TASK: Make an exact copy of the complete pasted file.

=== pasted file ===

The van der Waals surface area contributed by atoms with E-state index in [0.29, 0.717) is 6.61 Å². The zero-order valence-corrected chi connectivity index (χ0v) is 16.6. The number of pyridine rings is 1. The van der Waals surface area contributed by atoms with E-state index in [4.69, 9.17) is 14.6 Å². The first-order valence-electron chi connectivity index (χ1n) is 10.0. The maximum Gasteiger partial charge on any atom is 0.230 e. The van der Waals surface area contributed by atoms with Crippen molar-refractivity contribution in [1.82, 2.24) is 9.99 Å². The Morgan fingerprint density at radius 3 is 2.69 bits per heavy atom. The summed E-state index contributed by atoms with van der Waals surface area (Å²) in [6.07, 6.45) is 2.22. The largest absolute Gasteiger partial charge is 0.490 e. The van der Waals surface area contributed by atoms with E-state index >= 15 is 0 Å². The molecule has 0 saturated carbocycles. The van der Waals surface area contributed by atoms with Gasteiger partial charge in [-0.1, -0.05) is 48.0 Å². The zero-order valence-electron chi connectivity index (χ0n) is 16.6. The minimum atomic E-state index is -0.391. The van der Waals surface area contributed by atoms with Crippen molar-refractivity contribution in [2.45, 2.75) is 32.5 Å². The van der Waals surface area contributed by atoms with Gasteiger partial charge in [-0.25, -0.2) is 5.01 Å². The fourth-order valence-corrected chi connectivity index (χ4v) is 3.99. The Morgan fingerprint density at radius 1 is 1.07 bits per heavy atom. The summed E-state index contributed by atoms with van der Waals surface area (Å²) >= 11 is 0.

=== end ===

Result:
The van der Waals surface area contributed by atoms with E-state index in [0.29, 0.717) is 6.61 Å². The zero-order valence-corrected chi connectivity index (χ0v) is 16.6. The number of pyridine rings is 1. The van der Waals surface area contributed by atoms with E-state index in [4.69, 9.17) is 14.6 Å². The first-order valence-electron chi connectivity index (χ1n) is 10.0. The maximum Gasteiger partial charge on any atom is 0.230 e. The van der Waals surface area contributed by atoms with Crippen molar-refractivity contribution in [1.82, 2.24) is 9.99 Å². The Morgan fingerprint density at radius 3 is 2.69 bits per heavy atom. The summed E-state index contributed by atoms with van der Waals surface area (Å²) in [6.07, 6.45) is 2.22. The largest absolute Gasteiger partial charge is 0.490 e. The van der Waals surface area contributed by atoms with E-state index >= 15 is 0 Å². The molecule has 0 saturated carbocycles. The van der Waals surface area contributed by atoms with Gasteiger partial charge in [-0.1, -0.05) is 48.0 Å². The zero-order valence-electron chi connectivity index (χ0n) is 16.6. The minimum atomic E-state index is -0.391. The van der Waals surface area contributed by atoms with Crippen molar-refractivity contribution in [2.45, 2.75) is 32.5 Å². The van der Waals surface area contributed by atoms with Gasteiger partial charge in [-0.25, -0.2) is 5.01 Å². The fourth-order valence-corrected chi connectivity index (χ4v) is 3.99. The Morgan fingerprint density at radius 1 is 1.07 bits per heavy atom. The summed E-state index contributed by atoms with van der Waals surface area (Å²) >= 11 is 0.